Broomfield residents can get a taste of the city and county’s proposed creative corridor this Halloween.
Titled the ARTery, the corridor is designed to immerse the community in art along existing and future trails throughout Broomfield. The first portion of the ARTery stretches from the Broomfield Library to the Brunner Farmhouse, and on Oct. 31, the Broomfield Council on Arts and Humanities hopes to see the trail full of walkers and cyclist donned in Halloween costumes for their second annual Halloween event.
BCAH and Broomfield FISH last year created the Halloween event to offer families a safe and accessible way to celebrate Halloween, BCAH Executive Director Keri Dillingham said. Last year, the route went from FISH to the Brunner Farmhouse, back to FISH and then to the Depot Museum.
Dillingham said BCAH and FISH planned to replicate last year’s route, until during a meeting with CSU Extension and Creative Broomfield where the idea came up about using the ARTery path to bring awareness to the corridor.
This year’s Halloween event starts at 10:30 a.m. Oct. 31 at the Broomfield Library with a costume parade around the pond, followed by a bike and walk to the Brunner Farmhouse for live music, candy and the pumpkin contest patch. Winners of the pumpkin carving will be announced at 11:30 a.m., and at 11:45 a.m. participants can migrate back to the library to hear music by Jarabe Mexicano, create Broomfield history-themed crafts and more. For more information on the Halloween event, visit bit.ly/2ZlfdEr.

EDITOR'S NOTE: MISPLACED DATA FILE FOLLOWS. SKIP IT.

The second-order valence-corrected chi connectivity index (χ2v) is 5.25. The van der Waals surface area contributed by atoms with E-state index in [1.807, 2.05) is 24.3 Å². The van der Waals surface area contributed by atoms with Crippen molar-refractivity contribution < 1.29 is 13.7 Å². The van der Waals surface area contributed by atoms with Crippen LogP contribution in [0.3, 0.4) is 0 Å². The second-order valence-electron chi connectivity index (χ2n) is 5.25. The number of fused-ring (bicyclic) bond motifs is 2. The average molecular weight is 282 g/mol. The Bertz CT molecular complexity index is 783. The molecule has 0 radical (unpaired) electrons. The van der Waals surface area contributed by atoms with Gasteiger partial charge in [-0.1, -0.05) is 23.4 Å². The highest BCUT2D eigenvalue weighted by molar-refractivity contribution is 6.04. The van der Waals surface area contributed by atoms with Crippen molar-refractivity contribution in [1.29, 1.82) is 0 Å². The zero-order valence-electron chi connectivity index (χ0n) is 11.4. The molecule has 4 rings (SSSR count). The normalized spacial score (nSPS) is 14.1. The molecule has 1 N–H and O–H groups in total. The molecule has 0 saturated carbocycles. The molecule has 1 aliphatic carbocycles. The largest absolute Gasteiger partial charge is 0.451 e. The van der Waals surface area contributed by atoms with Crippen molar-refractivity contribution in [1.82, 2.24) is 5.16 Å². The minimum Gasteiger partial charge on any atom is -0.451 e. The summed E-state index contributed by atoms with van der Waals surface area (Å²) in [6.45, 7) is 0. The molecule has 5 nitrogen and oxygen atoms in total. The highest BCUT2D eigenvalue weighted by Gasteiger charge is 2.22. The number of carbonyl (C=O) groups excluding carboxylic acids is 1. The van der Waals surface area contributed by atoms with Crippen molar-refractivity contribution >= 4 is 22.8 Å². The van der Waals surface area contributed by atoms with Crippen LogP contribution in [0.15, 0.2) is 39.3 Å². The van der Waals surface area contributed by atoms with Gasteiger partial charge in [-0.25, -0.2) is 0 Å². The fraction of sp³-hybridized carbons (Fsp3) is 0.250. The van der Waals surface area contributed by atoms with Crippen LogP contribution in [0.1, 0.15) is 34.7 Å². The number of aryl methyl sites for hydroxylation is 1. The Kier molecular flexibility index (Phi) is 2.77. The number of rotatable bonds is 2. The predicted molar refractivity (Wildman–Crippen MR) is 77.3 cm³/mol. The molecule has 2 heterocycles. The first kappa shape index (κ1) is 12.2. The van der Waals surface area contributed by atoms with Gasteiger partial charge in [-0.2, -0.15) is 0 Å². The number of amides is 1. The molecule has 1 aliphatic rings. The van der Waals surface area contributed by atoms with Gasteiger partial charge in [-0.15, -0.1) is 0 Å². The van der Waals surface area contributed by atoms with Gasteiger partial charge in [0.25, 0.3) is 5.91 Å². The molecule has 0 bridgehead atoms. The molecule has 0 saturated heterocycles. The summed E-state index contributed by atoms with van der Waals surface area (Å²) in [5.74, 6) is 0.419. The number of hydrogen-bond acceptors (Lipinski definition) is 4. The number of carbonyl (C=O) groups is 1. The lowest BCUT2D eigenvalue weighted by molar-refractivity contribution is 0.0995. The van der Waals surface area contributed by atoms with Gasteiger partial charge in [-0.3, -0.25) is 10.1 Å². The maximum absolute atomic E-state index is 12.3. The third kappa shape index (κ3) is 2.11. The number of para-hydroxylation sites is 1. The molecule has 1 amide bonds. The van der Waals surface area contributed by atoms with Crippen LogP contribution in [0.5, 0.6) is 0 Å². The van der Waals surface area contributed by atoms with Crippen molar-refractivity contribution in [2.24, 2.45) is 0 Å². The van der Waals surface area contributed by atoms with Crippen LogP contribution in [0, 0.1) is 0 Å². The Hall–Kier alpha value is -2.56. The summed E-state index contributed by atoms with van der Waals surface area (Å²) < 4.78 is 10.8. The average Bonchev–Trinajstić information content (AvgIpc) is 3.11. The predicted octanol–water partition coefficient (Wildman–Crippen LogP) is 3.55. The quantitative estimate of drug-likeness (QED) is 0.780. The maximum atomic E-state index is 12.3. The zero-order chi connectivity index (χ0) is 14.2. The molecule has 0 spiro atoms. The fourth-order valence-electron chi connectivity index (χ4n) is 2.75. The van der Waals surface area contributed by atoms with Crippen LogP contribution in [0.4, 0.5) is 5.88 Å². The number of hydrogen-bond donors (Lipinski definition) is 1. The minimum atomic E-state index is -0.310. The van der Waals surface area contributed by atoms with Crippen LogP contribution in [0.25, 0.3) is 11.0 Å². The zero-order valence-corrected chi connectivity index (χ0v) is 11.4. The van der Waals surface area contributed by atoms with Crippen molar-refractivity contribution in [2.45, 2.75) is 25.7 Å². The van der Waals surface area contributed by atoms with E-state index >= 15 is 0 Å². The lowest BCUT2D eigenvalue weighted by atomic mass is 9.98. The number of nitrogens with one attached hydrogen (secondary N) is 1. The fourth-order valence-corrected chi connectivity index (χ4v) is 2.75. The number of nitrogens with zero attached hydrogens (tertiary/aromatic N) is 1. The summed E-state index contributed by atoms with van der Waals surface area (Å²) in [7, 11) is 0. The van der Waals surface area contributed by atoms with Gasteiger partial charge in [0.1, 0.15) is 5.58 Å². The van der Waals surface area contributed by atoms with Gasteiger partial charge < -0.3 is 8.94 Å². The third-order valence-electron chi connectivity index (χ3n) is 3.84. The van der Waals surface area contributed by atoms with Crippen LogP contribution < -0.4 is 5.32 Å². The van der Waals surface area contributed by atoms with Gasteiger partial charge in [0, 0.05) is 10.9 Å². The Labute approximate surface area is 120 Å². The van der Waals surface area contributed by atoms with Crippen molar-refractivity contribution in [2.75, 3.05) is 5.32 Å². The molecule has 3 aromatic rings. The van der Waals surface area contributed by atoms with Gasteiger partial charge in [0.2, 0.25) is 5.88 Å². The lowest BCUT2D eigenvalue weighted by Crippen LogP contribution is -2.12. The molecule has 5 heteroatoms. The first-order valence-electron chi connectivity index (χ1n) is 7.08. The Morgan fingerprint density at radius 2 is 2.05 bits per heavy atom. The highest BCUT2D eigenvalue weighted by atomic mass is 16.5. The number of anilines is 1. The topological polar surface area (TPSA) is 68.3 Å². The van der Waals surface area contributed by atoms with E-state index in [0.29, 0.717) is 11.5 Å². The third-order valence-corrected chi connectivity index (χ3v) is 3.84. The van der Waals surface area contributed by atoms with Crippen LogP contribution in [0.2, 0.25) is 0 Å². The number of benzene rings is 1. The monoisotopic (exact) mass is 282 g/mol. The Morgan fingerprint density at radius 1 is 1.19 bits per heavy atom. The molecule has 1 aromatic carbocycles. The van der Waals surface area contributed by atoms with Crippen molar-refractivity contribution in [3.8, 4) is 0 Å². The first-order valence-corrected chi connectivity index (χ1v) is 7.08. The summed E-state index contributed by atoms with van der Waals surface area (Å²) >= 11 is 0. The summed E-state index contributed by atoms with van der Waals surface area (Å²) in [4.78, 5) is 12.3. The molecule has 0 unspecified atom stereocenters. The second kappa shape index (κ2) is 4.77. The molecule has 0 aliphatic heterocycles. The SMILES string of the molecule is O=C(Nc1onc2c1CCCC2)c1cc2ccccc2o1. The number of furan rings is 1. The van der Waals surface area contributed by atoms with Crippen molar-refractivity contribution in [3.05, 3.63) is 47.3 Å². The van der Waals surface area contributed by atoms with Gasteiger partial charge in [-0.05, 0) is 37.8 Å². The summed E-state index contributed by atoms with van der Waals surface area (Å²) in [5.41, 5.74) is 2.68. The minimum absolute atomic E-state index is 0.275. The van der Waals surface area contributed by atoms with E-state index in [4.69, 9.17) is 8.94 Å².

The event will also feature the second annual art pumpkin contest, officially titled “Sherill’s 2nd Annual Pumpkin Art Contest” in honor of BCAH President and Treasurer Sherill Bunetta, who died last October at age 74. The contest was the last project Bunetta was working on before she died, Dillingham said. The contest winners are chosen by community votes and those who attend the bike and walk event, and the first-place winner will win $50. Dillingham encouraged residents to participate in this year’s contest in honor of Bunetta.
Admission is free, though residents are asked to bring food donations for Broomfield FISH.
For Dillingham, the ARTery is vital to life in Broomfield.
“Creativity is at the foundation of every piece of artwork, invention and idea,” she said. “Research has shown that creative experiences and artistic pursuits have many essential benefits to achieving an enriching life for all ages, such as supporting mental and emotional health, increasing a sense of connection to the self and to others, boosting confidence and self-esteem and providing an outlet that promotes calmness, growth and discovery.”
The Halloween event will allow residents to explore the first portion of the ARTery trail. The project’s pilot segment will connect two Broomfield hubs, The Field Open Space and Broomfield Commons Open Space, according to the project’s webpage, and will include new public art installations. The goal is to provide a low-stress route for walking, running and biking through parks, playgrounds, open space and neighborhoods. The pilot route also connects two key destinations that Broomfield residents prioritized in the 2019 Bicycle and Pedestrian Assessment, Broomfield’s Arts and History Manager Megan Gilby said.
A bridge over a ditch near a location for a future art installment along a path at Highland Park South in Broomfield on Friday. (Matthew Jonas/Staff Photographer)